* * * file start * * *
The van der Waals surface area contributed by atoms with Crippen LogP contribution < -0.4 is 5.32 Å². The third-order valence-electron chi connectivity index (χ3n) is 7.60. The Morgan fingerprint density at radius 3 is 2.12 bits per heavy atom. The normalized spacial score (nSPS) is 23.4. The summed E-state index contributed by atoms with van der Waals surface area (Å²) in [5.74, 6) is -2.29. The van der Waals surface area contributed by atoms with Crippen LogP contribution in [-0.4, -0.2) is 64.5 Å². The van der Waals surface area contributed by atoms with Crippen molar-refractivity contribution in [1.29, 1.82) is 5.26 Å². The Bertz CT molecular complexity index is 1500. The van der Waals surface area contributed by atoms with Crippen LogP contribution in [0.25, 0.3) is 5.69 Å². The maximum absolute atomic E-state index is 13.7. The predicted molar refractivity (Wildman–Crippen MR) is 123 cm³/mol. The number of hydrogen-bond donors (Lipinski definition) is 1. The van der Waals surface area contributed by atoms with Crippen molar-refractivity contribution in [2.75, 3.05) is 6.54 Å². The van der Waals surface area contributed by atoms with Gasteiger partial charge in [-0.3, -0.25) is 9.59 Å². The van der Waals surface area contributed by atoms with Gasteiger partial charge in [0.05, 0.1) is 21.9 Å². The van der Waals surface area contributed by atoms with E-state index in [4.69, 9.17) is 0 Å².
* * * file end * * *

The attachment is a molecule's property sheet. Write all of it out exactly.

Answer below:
The van der Waals surface area contributed by atoms with Crippen LogP contribution < -0.4 is 5.32 Å². The third-order valence-electron chi connectivity index (χ3n) is 7.60. The Morgan fingerprint density at radius 3 is 2.12 bits per heavy atom. The normalized spacial score (nSPS) is 23.4. The summed E-state index contributed by atoms with van der Waals surface area (Å²) in [5.74, 6) is -2.29. The van der Waals surface area contributed by atoms with Crippen LogP contribution in [-0.4, -0.2) is 64.5 Å². The van der Waals surface area contributed by atoms with Crippen molar-refractivity contribution in [1.29, 1.82) is 5.26 Å². The Bertz CT molecular complexity index is 1500. The van der Waals surface area contributed by atoms with Crippen LogP contribution in [0.25, 0.3) is 5.69 Å². The maximum absolute atomic E-state index is 13.7. The predicted molar refractivity (Wildman–Crippen MR) is 123 cm³/mol. The number of hydrogen-bond donors (Lipinski definition) is 1. The van der Waals surface area contributed by atoms with Crippen molar-refractivity contribution in [2.75, 3.05) is 6.54 Å². The van der Waals surface area contributed by atoms with Gasteiger partial charge in [-0.3, -0.25) is 9.59 Å². The van der Waals surface area contributed by atoms with Gasteiger partial charge in [0.05, 0.1) is 21.9 Å². The van der Waals surface area contributed by atoms with E-state index in [4.69, 9.17) is 0 Å².